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FAIRFAX, VA --(Marketwired - February 11, 2016) - Advances in Radiation Oncology, ASTRO's new original research journal, has closed its first issue with research including a phase II clinical trial in prostate cancer, a prospective trial in quality of life for breast cancer patients receiving radiotherapy and several clinical and medical physics reports on the use of stereotactic body radiotherapy.
"The American Society for Radiation Oncology (ASTRO) is, at its core, a society primed for innovation," said founding editor Robert C. Miller, MD, MBA, of the Mayo Clinic in Florida and Rochester, Minnesota, in his inaugural editorial. "It follows that in anticipating the needs of its diverse international community and the patients they serve, ASTRO has launched its first entirely open-access journal, Advances in Radiation Oncology."
Research presented in the first edition included "A phase II trial of salvage radiation and concurrent weekly docetaxel after a rising prostate-specific antigen level after radical prostatectomy" and "An analysis of appropriate delivery of postoperative radiation therapy for endometrial cancer using the RAND/UCLA Appropriateness Method: Executive summary."
Dr. Miller called Advances the "natural complement" to ASTRO's two peer-reviewed journals, the International Journal of Radiation Oncology - Biology - Physics (Red Journal) and Practical Radiation Oncology (PRO). The open-access platform allows the journal and all of its articles to be available for free online for anyone to download, read and share, increasing the reach of research.
Submitting an article for peer review is free. However, if accepted, authors will pay a fee for each manuscript accepted for publication to cover the costs of peer review, indexing, typesetting and online hosting in perpetuity. Fees range from $750 for a case report submitted by an ASTRO member to $2,000 for an original report from a non-ASTRO member. In addition, papers deemed out of scope by the Red Journal and PRO may be passed onto Advances for consideration, with the author's permission; the original paper and any reviews from Red Journal or PRO editors will cascade to Advances' editors.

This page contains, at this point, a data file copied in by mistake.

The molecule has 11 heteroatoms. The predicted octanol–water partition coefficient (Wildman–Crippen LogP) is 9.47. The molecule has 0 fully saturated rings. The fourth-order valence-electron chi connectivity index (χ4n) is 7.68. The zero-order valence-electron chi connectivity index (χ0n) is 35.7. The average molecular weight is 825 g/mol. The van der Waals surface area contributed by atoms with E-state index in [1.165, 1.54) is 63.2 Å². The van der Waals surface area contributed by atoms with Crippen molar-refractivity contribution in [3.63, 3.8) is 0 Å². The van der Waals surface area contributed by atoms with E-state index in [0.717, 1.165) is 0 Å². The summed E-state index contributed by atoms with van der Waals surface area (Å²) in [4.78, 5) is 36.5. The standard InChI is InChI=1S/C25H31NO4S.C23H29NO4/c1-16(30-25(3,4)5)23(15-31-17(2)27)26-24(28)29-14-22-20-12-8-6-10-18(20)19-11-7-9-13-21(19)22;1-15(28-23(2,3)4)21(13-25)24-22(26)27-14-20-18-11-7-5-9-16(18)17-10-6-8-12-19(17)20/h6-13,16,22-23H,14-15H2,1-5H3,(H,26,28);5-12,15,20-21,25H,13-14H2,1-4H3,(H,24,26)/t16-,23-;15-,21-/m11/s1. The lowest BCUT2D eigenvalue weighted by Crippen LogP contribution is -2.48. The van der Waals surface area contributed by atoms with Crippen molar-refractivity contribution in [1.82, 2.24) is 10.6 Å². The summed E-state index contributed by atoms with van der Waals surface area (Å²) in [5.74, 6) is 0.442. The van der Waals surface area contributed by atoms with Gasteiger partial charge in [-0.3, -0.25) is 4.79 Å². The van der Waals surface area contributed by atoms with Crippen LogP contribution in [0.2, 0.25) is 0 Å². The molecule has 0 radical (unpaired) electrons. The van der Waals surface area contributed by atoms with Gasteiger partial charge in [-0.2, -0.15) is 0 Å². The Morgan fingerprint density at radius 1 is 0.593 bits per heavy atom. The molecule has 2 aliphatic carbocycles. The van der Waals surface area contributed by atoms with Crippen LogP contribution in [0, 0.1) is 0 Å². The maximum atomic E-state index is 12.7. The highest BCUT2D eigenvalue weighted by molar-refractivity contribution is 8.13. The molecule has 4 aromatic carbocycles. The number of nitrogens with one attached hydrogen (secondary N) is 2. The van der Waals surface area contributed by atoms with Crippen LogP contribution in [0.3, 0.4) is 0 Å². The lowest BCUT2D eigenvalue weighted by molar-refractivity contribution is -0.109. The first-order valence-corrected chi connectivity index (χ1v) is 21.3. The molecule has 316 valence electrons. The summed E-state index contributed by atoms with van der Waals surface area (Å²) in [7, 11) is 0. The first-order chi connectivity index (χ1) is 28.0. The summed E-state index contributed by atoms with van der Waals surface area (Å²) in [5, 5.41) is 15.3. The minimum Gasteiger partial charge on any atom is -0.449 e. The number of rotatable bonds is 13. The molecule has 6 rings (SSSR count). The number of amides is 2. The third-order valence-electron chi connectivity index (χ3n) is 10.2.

"Through this open-access model, complete access to content published in Advances is available to those who can access the Internet," Dr. Miller said in his editorial. "We endeavor to broaden the scope of our audience by removing financial barriers to access. It will be particularly beneficial in nations where access has previously been limited and also to patients and their loved ones looking for treatment information."
For more information, contact ASTRO's Press Office at email@example.com. For more information about Advances, visit www.advancesradonc.org. To receive notifications when new issues of Advances are published, sign up for free alerts here.
ASTRO is the premier radiation oncology society in the world, with more than 10,000 members who are physicians, nurses, biologists, physicists, radiation therapists, dosimetrists and other health care professionals that specialize in treating patients with radiation therapies. As the leading organization in radiation oncology, the Society is dedicated to improving patient care through professional education and training, support for clinical practice and health policy standards, advancement of science and research, and advocacy. ASTRO publishes three medical journals, International Journal of Radiation Oncology - Biology - Physics (www.redjournal.org), Practical Radiation Oncology (www.practicalradonc.org) and Advances in Radiation Oncology (www.advancesradonc.org); developed and maintains an extensive patient website, RT Answers (www.rtanswers.org); and created the Radiation Oncology Institute (www.roinstitute.org), a nonprofit foundation to support research and education efforts around the world that enhance and confirm the critical role of radiation therapy in improving cancer treatment. To learn more about ASTRO, visit www.astro.org.
Erin L. Boyle